Martin Luther King Jr. & Malcolm X

by Elaina Covey


King was born in Atlanta, Georgia in 1929. He grew up in a very religious household and later went on to become an ordained minister in 1945. MLK's upbringing had a large impact on how he would fight for civil rights. Growing up King's father greatly discouraged class superiority which left him with a lifelong impression that would affect the movement to come. His religious background left him with the belief that racial prejudice and segregation was "an affront to God's will" ( Editors).

After Rosa Parks' arrest in 1955 in Montgomery, Alabama, Martin Luther King Jr. met with the head of the local chapter for the NAACP. They talked with other civil rights leaders which led to King being elected to lead a city-wide bus boycott. The community held out for 382 under King's leadership and finally the city lifted the law that enforced segregation in public transportation. Following this win MLK and other civil rights leaders founded the Southern Christian Leadership Conference in 1957 in order to organize and promote non-violent protests and demonstrations. His success as a leader gained him national attention and by 1963 he was able to rally over 200,000 people to the Lincoln Memorial where he gave his famous "I Have a Dream Speech".

Malcolm X began his civil rights work as a member of the nation of Islam and during his time as a spokesperson for the group its size grew substantially. He held onto a belief that in order for African Americans to succeed, a state separate from white Americans was necessary. He encouraged blacks to revolutionize and stressed the point that there is no such thing as a nonviolent revolution. This was very different from King's goal of peacefully achieving an integrated society.

in 1964, Malcolm split from the Nation of Islam after learning of his mentor's adultery. During his time he also made a trip to Mecca where he joined traditional Islam and began to change his ideologies. He transitioned to a more hopeful outlook, accepting the possibility of a bloodless revolution in America in which blacks could still rise up. However before this could be explored further he was assassinated on February 21, 1965.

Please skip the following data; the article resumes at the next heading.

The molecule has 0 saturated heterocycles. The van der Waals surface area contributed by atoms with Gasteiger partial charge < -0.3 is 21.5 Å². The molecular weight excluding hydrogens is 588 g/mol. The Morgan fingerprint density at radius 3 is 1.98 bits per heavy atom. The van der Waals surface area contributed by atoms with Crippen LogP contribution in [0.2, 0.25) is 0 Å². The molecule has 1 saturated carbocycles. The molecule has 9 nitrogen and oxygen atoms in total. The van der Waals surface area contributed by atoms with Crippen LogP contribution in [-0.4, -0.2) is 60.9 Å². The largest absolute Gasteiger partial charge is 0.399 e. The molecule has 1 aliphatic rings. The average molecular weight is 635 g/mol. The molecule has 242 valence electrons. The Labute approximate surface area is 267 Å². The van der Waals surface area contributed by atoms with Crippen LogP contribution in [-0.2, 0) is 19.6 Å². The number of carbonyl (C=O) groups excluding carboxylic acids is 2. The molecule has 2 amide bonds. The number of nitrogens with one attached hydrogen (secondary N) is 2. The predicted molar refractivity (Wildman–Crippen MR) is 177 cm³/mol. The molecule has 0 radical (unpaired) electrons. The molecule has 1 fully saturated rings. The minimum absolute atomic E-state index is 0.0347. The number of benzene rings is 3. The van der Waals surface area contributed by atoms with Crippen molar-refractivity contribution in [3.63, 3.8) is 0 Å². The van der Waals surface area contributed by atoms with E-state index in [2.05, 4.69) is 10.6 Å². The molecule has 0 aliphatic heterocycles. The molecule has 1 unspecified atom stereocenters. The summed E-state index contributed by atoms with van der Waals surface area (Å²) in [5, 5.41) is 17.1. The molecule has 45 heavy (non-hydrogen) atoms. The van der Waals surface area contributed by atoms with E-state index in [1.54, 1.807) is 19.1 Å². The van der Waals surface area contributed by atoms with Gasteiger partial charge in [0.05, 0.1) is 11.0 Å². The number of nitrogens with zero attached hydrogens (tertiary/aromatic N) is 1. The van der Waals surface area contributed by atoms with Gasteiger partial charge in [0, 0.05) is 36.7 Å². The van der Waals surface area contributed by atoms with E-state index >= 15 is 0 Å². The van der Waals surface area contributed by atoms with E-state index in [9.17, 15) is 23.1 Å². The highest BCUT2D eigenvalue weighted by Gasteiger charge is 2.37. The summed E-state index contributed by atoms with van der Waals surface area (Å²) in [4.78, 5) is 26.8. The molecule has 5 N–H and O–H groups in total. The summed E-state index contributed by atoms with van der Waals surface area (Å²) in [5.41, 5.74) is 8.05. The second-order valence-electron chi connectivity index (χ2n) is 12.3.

Martin Luther King Junior

Malcolm X

Compare and Contrast

Malcolm X and Martin Luther King Junior both wished to achieve a society in which African Americans could live free from social and economic exploitation. Although the two had different ideas the main goal was similar. They were also both able to reach out to large audiences and boost the morale of so many people who had for so long passively accepted their place in society. Through strong charismatic oratory skills and infectious passion, the movement owes much of its mobility to these two men.

The two men however, did follow two very different religions, King being a southern Baptist and Malcolm a Muslim. They also had to very different ideas concerning how the movement should go. While King wished for a peaceful integrated society achieved through nonviolent activism and protest, Malcolm X believed a separate state was necessary in order for blacks to become independant. He was also open to violent protest if it became necessary. While King may be revered more in history, Malcolm X gave rise to the black power movement and boosted the self esteem of many African Americans of the time.

Despite their differences the two men shared much in common and gained national recognition for their work in the civil rights movement. Both were compassionate and empowering and inspired so many people. Many Americans owe many of the rights the enjoy today to the extraordinary work of these two men.

Martin Luther King, Jr. - Mini Bio
Martin Luther King's Last Speech: "I've Been To The Mountaintop"
Malcolm X - Mini Bio